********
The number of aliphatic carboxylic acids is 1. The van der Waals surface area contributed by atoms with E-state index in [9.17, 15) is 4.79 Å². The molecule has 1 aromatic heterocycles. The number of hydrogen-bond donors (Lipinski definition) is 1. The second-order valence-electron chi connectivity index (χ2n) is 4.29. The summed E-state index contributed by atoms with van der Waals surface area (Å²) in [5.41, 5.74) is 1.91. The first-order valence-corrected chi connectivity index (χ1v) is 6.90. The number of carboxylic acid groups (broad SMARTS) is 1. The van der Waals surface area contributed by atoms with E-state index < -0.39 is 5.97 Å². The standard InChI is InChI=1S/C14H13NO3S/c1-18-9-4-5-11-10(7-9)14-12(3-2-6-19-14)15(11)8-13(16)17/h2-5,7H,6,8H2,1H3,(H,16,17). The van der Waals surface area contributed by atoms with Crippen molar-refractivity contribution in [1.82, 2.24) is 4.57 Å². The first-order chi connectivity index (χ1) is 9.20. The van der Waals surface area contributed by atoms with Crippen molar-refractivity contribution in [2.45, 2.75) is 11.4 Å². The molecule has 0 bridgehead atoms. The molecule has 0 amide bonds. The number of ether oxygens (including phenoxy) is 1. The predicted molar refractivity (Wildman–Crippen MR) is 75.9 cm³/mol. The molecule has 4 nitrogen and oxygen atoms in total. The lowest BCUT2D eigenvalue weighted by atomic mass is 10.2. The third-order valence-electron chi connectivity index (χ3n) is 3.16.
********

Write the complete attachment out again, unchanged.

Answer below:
The number of aliphatic carboxylic acids is 1. The van der Waals surface area contributed by atoms with E-state index in [9.17, 15) is 4.79 Å². The molecule has 1 aromatic heterocycles. The number of hydrogen-bond donors (Lipinski definition) is 1. The second-order valence-electron chi connectivity index (χ2n) is 4.29. The summed E-state index contributed by atoms with van der Waals surface area (Å²) in [5.41, 5.74) is 1.91. The first-order valence-corrected chi connectivity index (χ1v) is 6.90. The number of carboxylic acid groups (broad SMARTS) is 1. The van der Waals surface area contributed by atoms with E-state index < -0.39 is 5.97 Å². The standard InChI is InChI=1S/C14H13NO3S/c1-18-9-4-5-11-10(7-9)14-12(3-2-6-19-14)15(11)8-13(16)17/h2-5,7H,6,8H2,1H3,(H,16,17). The van der Waals surface area contributed by atoms with Crippen molar-refractivity contribution in [1.82, 2.24) is 4.57 Å². The first-order chi connectivity index (χ1) is 9.20. The van der Waals surface area contributed by atoms with Crippen molar-refractivity contribution in [2.45, 2.75) is 11.4 Å². The molecule has 0 bridgehead atoms. The molecule has 0 amide bonds. The number of ether oxygens (including phenoxy) is 1. The predicted molar refractivity (Wildman–Crippen MR) is 75.9 cm³/mol. The molecule has 4 nitrogen and oxygen atoms in total. The lowest BCUT2D eigenvalue weighted by atomic mass is 10.2. The third-order valence-electron chi connectivity index (χ3n) is 3.16.